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Beyond academic freedom: Due process and the American college faculty
This qualitative study presents an exploration of the changing nature of faculty-administration relationships on American college and university campuses, the nature of disputes in which faculty have been involved with their institutions of higher learning, how the contexts in which conflicts have arisen have changed over time, and the relative importance of academic freedom and issues of substantive and procedural due process in actions taken against and initiated by college and university faculty. Review of 940 reported court cases and 202 reports of investigations conducted by Committee A on Academic Freedom and Tenure of the American Association of University Professors published in Academe from 1940 through 1996 provided data for analyzing changes over time in the nature of issues affecting academic responsibilities and independence, as well as how events in society at large affected relationships between faculty and their administrations in colleges and universities. The study provides an empirical foundation for analyzing the efficacy of mechanisms to prevent or resolve faculty-related disputes and protect the academic freedom and due process necessary for preserving the vital function higher education performs in an open, free, democratic society. ^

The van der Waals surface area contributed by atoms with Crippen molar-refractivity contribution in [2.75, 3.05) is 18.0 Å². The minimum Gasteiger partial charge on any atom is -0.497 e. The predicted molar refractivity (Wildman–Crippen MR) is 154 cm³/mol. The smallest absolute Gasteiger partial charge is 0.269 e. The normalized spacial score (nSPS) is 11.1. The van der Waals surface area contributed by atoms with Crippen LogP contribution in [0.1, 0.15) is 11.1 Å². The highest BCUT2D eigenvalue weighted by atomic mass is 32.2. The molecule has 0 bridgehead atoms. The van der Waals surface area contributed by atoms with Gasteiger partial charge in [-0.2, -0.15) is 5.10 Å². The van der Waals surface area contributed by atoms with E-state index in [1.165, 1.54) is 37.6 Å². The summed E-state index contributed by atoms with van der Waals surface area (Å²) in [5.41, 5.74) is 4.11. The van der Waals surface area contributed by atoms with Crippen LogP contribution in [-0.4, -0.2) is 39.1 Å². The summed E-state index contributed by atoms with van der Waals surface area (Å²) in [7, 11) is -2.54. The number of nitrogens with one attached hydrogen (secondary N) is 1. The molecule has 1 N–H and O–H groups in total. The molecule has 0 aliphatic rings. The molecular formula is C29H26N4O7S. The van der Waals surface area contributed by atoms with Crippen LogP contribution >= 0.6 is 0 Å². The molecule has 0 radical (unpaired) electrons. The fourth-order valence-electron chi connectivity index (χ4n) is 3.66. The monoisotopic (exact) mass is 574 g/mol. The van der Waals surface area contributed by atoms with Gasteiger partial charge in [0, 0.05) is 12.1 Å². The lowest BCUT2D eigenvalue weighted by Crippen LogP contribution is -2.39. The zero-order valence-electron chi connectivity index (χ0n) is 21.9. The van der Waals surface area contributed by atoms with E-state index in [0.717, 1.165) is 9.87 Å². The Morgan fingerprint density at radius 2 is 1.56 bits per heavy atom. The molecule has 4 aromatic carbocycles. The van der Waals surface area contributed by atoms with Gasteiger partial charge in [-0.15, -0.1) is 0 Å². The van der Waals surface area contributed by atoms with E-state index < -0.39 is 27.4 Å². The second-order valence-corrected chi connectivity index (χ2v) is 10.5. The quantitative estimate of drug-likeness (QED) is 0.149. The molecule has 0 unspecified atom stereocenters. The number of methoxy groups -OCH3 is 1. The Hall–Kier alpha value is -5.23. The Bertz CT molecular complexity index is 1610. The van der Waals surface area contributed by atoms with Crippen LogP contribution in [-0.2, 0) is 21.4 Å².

Law|Education, Administration|Sociology, General
Staley, William Douglas, "Beyond academic freedom: Due process and the American college faculty" (2002). ETD collection for University of Nebraska - Lincoln. AAI3074103.